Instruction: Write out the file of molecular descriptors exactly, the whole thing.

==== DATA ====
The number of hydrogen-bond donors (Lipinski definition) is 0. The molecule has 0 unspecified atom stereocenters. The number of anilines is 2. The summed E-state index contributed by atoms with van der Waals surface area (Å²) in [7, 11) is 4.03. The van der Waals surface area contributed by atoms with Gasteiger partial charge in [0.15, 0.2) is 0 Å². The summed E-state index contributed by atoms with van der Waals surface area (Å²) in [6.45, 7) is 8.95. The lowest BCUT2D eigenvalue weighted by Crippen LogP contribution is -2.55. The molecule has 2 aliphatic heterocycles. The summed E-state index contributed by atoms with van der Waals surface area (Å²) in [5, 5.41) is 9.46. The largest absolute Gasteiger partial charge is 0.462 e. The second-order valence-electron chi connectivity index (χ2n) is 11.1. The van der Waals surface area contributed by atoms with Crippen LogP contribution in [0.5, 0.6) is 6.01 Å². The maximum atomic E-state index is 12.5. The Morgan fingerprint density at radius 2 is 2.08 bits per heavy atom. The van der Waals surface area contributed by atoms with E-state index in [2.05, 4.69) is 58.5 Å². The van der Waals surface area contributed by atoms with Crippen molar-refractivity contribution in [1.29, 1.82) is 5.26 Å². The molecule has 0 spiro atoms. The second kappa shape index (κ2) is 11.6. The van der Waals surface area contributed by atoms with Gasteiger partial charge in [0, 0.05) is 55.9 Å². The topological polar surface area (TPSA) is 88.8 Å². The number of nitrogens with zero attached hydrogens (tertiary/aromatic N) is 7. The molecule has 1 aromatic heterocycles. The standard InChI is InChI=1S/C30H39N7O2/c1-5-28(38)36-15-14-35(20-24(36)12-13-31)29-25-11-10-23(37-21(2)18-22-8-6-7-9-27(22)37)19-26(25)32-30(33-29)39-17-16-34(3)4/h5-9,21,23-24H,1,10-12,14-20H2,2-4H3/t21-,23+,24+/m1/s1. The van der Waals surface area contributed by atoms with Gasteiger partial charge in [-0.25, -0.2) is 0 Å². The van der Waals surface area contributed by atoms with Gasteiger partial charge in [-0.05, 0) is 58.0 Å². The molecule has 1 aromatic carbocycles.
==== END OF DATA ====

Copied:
The number of hydrogen-bond donors (Lipinski definition) is 0. The molecule has 0 unspecified atom stereocenters. The number of anilines is 2. The summed E-state index contributed by atoms with van der Waals surface area (Å²) in [7, 11) is 4.03. The van der Waals surface area contributed by atoms with Gasteiger partial charge in [0.15, 0.2) is 0 Å². The summed E-state index contributed by atoms with van der Waals surface area (Å²) in [6.45, 7) is 8.95. The lowest BCUT2D eigenvalue weighted by Crippen LogP contribution is -2.55. The molecule has 2 aliphatic heterocycles. The summed E-state index contributed by atoms with van der Waals surface area (Å²) in [5, 5.41) is 9.46. The largest absolute Gasteiger partial charge is 0.462 e. The second-order valence-electron chi connectivity index (χ2n) is 11.1. The van der Waals surface area contributed by atoms with Crippen LogP contribution in [0.5, 0.6) is 6.01 Å². The maximum atomic E-state index is 12.5. The Morgan fingerprint density at radius 2 is 2.08 bits per heavy atom. The van der Waals surface area contributed by atoms with E-state index in [2.05, 4.69) is 58.5 Å². The van der Waals surface area contributed by atoms with Crippen molar-refractivity contribution in [1.29, 1.82) is 5.26 Å². The molecule has 0 spiro atoms. The second kappa shape index (κ2) is 11.6. The van der Waals surface area contributed by atoms with Gasteiger partial charge in [0, 0.05) is 55.9 Å². The topological polar surface area (TPSA) is 88.8 Å². The number of nitrogens with zero attached hydrogens (tertiary/aromatic N) is 7. The molecule has 1 aromatic heterocycles. The standard InChI is InChI=1S/C30H39N7O2/c1-5-28(38)36-15-14-35(20-24(36)12-13-31)29-25-11-10-23(37-21(2)18-22-8-6-7-9-27(22)37)19-26(25)32-30(33-29)39-17-16-34(3)4/h5-9,21,23-24H,1,10-12,14-20H2,2-4H3/t21-,23+,24+/m1/s1. The van der Waals surface area contributed by atoms with Gasteiger partial charge in [-0.25, -0.2) is 0 Å². The van der Waals surface area contributed by atoms with Gasteiger partial charge in [-0.05, 0) is 58.0 Å². The molecule has 1 aromatic carbocycles.